FIA president Jean Todt has revealed that there are conditions attached to Ferrari's veto over Formula 1 rules, in the wake of the controversy over engine cost caps.
Ferrari recently exercised its right to block a plan to limit the price of customer engines to $12 million per season, which has left the FIA pursuing instead a plan to find a cheap standard power unit for customer teams.
But while accepting that the cost cap veto was within Ferrari's rights, Todt has made it clear that the Italian team is only able to use its power if it can prove that its own commercial interests are damaged.
"The veto right, which is in favour of Ferrari, is an historic veto right," explained Todt. "But it has to be demonstrated that it is something that goes against their interest.
"Trying to suggest a [standard] customer engine for teams is not against their interest? I am happy if we go and debate on that."
Todt knows full well about the Ferrari veto, having been team principal himself of the Italian team from 1993 to 2007.
However, he says he questioned it remaining a part of Ferrari's rights when the last commercial agreements were reached with teams ahead of the 2013 season.
"It originated in the 1980's, when the Concorde Agreement got implemented," said Todt about the history of the veto.
"It is something I was curious about, because when I joined Ferrari in 1993 I tried to understand what was the story behind it. And the story behind it was simple.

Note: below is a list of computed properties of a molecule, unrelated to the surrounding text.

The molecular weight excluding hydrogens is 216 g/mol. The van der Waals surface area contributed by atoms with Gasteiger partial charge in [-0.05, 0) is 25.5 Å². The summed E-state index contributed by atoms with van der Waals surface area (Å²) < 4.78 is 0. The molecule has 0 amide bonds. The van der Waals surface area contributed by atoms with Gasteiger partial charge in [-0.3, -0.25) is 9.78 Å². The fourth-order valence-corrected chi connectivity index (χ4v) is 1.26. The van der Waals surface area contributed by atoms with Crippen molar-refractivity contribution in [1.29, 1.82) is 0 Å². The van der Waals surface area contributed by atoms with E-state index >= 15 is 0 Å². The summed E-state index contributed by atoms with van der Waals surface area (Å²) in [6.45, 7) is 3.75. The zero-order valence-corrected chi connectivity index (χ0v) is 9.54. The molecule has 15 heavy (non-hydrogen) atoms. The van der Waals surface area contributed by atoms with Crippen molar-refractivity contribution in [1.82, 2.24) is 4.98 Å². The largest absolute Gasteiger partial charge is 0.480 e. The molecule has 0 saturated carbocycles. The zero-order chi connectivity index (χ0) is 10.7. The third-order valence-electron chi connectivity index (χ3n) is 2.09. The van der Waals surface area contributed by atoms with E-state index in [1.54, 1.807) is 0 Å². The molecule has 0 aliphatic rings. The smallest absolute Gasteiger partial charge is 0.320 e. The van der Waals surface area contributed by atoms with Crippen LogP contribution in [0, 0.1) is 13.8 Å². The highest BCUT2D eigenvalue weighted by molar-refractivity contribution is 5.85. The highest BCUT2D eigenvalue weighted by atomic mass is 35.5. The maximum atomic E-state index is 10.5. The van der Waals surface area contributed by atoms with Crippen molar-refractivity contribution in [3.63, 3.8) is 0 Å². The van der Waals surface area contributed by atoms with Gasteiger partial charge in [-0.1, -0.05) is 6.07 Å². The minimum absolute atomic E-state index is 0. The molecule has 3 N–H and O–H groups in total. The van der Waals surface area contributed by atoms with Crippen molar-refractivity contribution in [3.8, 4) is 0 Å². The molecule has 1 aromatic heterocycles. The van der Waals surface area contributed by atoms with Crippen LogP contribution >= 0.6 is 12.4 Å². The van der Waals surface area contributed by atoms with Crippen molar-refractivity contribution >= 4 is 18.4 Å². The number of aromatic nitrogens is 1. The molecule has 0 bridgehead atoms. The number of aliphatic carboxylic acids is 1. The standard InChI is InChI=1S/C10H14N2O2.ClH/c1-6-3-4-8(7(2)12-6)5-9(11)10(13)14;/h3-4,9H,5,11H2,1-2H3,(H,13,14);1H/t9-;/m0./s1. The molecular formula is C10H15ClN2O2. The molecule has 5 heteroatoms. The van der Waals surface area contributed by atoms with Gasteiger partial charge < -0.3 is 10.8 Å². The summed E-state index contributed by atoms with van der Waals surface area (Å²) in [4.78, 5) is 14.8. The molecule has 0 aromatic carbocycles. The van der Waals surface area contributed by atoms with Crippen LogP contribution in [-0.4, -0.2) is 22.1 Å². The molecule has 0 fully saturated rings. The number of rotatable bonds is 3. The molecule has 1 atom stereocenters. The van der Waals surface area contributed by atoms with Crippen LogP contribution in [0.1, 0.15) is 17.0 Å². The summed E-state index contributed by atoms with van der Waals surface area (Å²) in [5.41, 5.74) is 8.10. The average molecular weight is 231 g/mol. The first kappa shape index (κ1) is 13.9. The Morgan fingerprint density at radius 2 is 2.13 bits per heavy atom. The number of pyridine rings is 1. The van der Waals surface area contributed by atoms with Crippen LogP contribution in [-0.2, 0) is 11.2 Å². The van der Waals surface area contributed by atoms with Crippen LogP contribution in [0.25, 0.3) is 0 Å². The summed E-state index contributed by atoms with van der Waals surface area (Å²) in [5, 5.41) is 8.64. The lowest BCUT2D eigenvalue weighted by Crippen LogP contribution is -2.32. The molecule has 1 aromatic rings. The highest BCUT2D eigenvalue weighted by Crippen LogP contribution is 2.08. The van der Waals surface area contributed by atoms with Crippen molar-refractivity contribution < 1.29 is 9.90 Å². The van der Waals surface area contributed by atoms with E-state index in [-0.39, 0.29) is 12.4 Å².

"Enzo Ferrari was the founder, and he was very isolated in Maranello compared to all the British teams. He was alone and you will remember, in the 1980's, Ferrari was the only full car manufacturer of engine and chassis.
"And he was facing private teams, like Williams, Lotus and McLaren, that were all using the same engine. If I remember it was a Ford Cosworth engine. So he got that [veto] in his discussions to implement.
"It was something that was given to him in the Concorde Agreement and it was always taken into consideration and accepted.
"When we arrived in 2013, it was the first time as president of the FIA I was facing the consideration of the veto right, and I must say that I was very cautious, because it is like having a gun. So was I, as president of the FIA, prepared to give that?
"And I was surprised because Bernie as commercial rights holder was in favour of Ferrari having the veto right. All the teams were in favour of giving the veto right too. So it would have been a bit strange that myself, I would have been against.
"I know sometimes I get blamed because I try to have a harmonious situation and everyone going in the same direction, but course I agreed to implement the veto right in the discussions of the renewal of the Concorde Agreement 2013-2020.
"We simply changed the wording of it, to make it more precise. So it not a veto right, you need to have a strong rational to be able to exercise it."